The U.S. House of Representatives easily passes legislation to suspend President Barack Obama's program to admit 10,000 Syrian refugees over the next year and boost security screenings for them, defying a White House veto threat. Rough Cut (no reporter narration).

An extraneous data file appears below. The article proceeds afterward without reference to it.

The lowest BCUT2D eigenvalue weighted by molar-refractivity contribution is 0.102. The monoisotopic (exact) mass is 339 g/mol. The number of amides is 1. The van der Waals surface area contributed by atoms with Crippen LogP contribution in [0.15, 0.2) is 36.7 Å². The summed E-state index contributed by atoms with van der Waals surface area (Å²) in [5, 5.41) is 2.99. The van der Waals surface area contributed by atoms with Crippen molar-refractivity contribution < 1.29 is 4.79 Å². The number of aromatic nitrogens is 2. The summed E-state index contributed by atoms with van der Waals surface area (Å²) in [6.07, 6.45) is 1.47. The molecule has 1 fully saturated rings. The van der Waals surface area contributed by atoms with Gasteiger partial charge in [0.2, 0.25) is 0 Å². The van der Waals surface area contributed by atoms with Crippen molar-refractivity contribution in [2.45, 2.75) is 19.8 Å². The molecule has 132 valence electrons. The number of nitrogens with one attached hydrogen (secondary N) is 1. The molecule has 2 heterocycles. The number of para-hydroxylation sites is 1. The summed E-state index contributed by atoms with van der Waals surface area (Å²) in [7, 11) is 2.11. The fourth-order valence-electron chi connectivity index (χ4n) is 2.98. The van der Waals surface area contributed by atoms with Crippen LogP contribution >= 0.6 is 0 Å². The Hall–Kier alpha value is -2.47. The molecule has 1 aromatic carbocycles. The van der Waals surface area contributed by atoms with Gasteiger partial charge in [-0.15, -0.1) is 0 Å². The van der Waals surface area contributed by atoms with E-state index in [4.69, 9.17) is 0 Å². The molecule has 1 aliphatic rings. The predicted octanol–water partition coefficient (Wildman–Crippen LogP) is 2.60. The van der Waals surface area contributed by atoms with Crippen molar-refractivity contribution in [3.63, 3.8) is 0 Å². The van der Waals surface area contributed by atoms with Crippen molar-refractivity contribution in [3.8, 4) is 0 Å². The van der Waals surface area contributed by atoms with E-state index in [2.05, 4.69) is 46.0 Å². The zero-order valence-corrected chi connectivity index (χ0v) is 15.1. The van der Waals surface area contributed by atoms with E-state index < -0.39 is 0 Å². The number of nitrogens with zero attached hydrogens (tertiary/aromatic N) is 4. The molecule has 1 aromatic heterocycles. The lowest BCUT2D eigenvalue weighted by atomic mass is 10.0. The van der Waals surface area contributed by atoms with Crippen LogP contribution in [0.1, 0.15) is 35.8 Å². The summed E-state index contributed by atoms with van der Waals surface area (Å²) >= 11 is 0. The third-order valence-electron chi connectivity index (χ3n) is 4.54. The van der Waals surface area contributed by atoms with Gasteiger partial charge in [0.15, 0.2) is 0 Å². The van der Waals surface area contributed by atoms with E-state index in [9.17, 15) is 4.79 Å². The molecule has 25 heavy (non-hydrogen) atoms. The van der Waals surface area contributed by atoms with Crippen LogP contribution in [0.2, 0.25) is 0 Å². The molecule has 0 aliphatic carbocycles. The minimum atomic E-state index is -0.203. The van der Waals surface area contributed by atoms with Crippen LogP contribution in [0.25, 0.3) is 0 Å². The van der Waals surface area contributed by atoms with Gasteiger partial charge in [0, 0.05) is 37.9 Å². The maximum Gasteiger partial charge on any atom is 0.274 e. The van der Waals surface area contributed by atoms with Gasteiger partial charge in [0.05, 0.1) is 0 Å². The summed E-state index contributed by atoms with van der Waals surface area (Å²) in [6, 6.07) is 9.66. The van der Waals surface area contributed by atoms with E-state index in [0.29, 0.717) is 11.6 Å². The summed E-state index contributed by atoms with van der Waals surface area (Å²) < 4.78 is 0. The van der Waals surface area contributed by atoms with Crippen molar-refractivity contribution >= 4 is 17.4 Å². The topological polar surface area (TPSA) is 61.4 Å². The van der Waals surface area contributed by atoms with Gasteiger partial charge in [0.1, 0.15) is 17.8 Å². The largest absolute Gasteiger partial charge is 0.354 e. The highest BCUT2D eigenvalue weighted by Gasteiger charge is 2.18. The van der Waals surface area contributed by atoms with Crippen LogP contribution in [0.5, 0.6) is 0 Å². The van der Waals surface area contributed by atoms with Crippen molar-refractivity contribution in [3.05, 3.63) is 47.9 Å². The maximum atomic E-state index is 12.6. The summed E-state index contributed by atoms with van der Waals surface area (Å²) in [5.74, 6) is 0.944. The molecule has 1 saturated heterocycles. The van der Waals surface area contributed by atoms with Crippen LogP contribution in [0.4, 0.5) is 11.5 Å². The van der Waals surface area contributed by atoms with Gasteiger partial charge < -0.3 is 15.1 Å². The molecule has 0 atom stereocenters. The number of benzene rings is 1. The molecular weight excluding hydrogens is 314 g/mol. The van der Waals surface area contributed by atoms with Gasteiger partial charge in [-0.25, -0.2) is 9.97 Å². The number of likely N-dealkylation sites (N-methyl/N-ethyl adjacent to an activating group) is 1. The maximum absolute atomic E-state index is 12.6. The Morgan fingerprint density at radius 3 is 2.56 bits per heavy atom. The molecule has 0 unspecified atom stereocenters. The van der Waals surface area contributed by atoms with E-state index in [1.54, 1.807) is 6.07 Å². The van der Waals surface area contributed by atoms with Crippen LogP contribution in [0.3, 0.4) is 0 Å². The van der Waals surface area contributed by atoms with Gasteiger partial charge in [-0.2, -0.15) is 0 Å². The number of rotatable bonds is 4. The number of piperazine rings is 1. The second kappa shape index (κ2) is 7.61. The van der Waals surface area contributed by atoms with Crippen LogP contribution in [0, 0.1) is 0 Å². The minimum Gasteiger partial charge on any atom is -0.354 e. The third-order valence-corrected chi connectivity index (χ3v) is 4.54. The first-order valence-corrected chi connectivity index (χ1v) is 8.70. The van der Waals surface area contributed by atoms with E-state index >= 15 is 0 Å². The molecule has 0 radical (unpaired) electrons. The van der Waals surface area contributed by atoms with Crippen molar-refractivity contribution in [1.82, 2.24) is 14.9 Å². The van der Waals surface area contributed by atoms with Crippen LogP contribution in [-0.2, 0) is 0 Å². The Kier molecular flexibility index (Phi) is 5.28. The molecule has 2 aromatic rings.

ROUGH CUT (NO REPORTER NARRATION) STORY: The U.S. House of Representatives, defying a veto threat by President Barack Obama, overwhelmingly passed Republican-backed legislation on Thursday (November 19) to intensify security screenings of Syrian refugees and suspend Obama's program to admit 10,000 of them in the next year. Under the bill, introduced after the terrorist attacks in Paris last Friday that killed 129 people, no refugees from Syria or Iraq could enter the United States until several top-level U.S. security officials verified they did not pose a threat. Before the vote, House Majority Leader Kevin McCarthy said that the bill not stop refugees from entering the U.S. but would only put in place a "pause" in the process. "The bill before us increases the standards to keep those who want to do us harm out. But America is not saying no to refugees. America always stands as a beacon of hope for everyone fleeing oppression and terror. Nothing will stop us from protecting the innocent while continuing our fight against evil. Instead, this bill puts a pause on our refugee program until we are certain that nobody being allowed in poses a threat to the American people," he said. Democrats have argued that the bill will send the wrong signal and play into the hands of Islamic State (ISIS). "Defeating terrorism should not mean slamming the door in the faces of those who are facing the terrorists. That is why I am appalled by the actions of this House and by some of the words of my colleagues today. The United States has always been, and should always be a place of refuge. Remember the Syrian refugees are running away from ISIS, they are running away from war and terror. They are its victims. To stop thousands of desperate people who are fleeing unspeakable violence is unconscionable. We might as well take down the Statue of Liberty," said Democratic Congressman Jerrold Nadler. Democrats have proposed an alternate bill that would have required the Department of Homeland Security to tighten security for all refugees. "Unlike the Republican bill the Democratic alternative applies tough scrutiny to all refugees, not just Syrians and Iraqis, as the Republican bill is limited to," said House Minority Leader Nancy Pelosi. The Republican bill was approved on a vote of 289 to 137, with 47 of Obama's 188 fellow Democrats breaking with the White House to support it.